Once again England's capital city has been brought to its knees by another 24-hour tube strike, orchestrated by the pesky TSSA (Transport Salaried Staff's Association) and RMT (National Union of Rail, Maritime and Transport Workers). Not to worry, as Pocket-lint is on hand to make sure that you get home safely.
Tube workers packed up at 18.30 on Sunday 3 October, reportedly over plans to cut 800 ticket office jobs. The RMT has also issued a press release warning that further cuts will lead to safety issues, with militant RMT leader Bob Crow warning that these could "turn the tube into a death trap".
Even if you fully agree that the right to strike is an important part of a democracy, it's still a pain in the proverbial if you're trying to get to and from work in London. That's why we've trawled the Internet to find some of the best ways that you can keep up to date with travel news during the strike, so that you don't get stranded on the way home from work.
Apologies if you don't live anywhere near London and all this is of no relevance to you whatsoever.
Your first port of call should probably be the official Transport for London web page which offers live travel news, as well as a page dedicated entirely to the strike. Here you can check if your tube line or station is open and if not, look for an alternative route using other means of transport.
Many of the nationals are covering the strike but The Guardian, with its predictably London-centric coverage, has a very comprehensive live update page where you can get the latest news on the travel situation as well as share your harrowing stories about having to get on a crowded bus. There are also links to blog posts and tweets and statements from TFL to keep you fully abreast of what's going on.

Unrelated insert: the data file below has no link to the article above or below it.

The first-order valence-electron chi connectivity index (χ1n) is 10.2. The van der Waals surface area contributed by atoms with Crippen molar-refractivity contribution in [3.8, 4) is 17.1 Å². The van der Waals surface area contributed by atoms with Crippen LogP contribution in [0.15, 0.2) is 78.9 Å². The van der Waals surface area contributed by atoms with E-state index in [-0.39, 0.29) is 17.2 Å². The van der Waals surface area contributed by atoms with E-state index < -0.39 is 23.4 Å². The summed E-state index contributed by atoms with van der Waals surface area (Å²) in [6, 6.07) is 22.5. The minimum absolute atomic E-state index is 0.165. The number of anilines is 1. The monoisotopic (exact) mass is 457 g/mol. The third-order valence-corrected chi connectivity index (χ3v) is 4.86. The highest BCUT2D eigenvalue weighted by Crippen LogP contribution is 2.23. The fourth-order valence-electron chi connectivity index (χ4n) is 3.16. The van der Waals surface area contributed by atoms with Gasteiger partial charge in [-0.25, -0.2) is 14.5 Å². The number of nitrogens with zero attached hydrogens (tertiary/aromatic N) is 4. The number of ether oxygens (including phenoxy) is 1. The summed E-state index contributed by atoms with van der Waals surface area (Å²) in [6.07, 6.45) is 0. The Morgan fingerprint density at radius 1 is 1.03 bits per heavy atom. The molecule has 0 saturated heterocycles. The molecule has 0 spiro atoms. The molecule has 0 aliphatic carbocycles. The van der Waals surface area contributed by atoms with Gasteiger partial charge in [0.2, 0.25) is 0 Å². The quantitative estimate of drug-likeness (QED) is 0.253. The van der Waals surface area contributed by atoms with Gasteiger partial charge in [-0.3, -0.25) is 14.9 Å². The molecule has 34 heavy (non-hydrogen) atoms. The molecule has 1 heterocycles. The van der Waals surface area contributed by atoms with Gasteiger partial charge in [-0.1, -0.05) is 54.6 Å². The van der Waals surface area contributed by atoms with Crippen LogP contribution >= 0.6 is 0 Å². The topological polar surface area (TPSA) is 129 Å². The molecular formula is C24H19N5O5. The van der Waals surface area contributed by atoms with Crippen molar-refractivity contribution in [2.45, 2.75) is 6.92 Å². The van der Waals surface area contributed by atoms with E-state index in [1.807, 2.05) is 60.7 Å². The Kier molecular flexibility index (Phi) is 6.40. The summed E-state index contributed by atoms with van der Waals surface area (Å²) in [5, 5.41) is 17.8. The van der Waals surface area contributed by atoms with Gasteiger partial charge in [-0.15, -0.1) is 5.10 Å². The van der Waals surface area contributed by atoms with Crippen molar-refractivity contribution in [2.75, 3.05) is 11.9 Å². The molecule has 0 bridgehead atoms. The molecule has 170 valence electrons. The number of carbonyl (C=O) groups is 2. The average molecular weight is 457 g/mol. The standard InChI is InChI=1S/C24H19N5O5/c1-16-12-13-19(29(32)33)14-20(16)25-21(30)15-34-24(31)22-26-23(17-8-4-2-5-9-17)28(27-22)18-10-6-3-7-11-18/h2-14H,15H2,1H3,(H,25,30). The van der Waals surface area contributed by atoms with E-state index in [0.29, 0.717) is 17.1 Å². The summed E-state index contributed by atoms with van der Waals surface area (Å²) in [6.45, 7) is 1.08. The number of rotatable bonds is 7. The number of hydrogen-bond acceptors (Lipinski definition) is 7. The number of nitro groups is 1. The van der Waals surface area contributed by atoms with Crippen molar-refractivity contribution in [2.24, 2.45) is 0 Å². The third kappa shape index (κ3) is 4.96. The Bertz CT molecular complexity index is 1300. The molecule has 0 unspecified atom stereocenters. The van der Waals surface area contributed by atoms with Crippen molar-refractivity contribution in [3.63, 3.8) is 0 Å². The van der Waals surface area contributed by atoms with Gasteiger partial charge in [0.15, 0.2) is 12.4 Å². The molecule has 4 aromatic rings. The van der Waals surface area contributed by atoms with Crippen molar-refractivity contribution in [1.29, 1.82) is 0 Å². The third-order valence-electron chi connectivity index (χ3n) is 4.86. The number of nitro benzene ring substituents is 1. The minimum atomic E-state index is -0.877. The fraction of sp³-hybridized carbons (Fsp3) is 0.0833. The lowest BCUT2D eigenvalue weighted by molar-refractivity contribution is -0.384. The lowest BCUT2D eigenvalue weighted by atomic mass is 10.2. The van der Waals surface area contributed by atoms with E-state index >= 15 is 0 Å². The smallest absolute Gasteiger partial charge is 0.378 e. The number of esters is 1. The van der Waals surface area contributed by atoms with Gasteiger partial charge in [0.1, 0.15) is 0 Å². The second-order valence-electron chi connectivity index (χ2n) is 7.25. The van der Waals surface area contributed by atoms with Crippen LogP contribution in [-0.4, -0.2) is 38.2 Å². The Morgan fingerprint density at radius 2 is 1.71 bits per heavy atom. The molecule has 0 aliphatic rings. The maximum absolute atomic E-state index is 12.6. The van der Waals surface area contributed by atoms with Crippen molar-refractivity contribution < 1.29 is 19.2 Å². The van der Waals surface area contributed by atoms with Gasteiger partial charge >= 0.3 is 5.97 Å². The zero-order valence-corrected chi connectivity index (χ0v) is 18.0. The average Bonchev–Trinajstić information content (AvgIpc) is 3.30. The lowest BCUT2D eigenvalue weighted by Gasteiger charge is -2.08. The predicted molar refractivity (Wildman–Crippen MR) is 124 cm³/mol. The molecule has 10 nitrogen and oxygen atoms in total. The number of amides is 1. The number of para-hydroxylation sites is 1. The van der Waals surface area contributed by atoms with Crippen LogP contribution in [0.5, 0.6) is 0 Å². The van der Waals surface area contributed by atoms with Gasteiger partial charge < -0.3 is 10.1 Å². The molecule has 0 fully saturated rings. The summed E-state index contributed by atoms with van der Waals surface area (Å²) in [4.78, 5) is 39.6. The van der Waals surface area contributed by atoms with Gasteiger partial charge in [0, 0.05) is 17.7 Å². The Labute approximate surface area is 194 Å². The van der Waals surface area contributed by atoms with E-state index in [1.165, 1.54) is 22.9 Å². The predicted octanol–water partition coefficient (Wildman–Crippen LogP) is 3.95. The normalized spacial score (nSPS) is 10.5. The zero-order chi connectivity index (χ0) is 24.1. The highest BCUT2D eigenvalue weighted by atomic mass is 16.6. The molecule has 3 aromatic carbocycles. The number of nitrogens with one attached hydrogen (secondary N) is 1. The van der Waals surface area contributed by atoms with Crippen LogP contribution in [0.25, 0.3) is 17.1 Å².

There are plenty of apps available on various platforms that will keep you up to date with what's going on with London transport, such as TubeMap. Most of them are unofficial and offer the same sort of information which includes live updates of which lines are open and which are delayed, along with any station closures. A very handy tool if you're on the move.
Keen cyclists might like to try and get round the strike by taking to the roads using the recently launched Barclays Cycle Hire scheme, also known as the "Boris Bikes". The free Cycle Hire app gives you access to plenty of info such as cycling routes, access to your hire account and a GPS-based cycle docking station finder.
As usual, Twitter is full of daft comments by those that fail to grasp the underlying issues behind the strike, but there are also plenty of useful transport updates on there. The RMT (one of the unions responsible for the strike) is on Twitter, mainly responding to messages of support, and encourages its members to "keep up the good work comrades". It is also trying to help out stranded Londoners by re-tweeting travel information from @tubeupdates. These let you know what is going on with each tube line, and whether the disruption is Medium, Severe or Cleared.
Not only has Facebook now got its own film, it's also a goldmine of info for keeping up to date with what's happening in the world, via the medium of your mates. There are also plenty of pointless groups calling for the head of the RMT leader, including one called Boycott Bob Crow that encourages shops and businesses around the country to refuse to serve him. Mature, yeah?
If you're sympathetic to the plight of the tube workers or you want to know more about their grievances, then you can read all about it on the RMT's and the TSSA's websites.
If not, and you're merely apoplectic with rage at being stranded on your way to or from work, then just sit back and listen to this comedy re-working of The Jam's Going Underground (and yes, we know it's been around for ages). This is most definitely NSFW and not suitable for those that are hugely opposed to gratuitous swearing for comic effect. You have been warned.
Got any other ways to keep up to date with travel updates during the strike? Let us know in the comments box below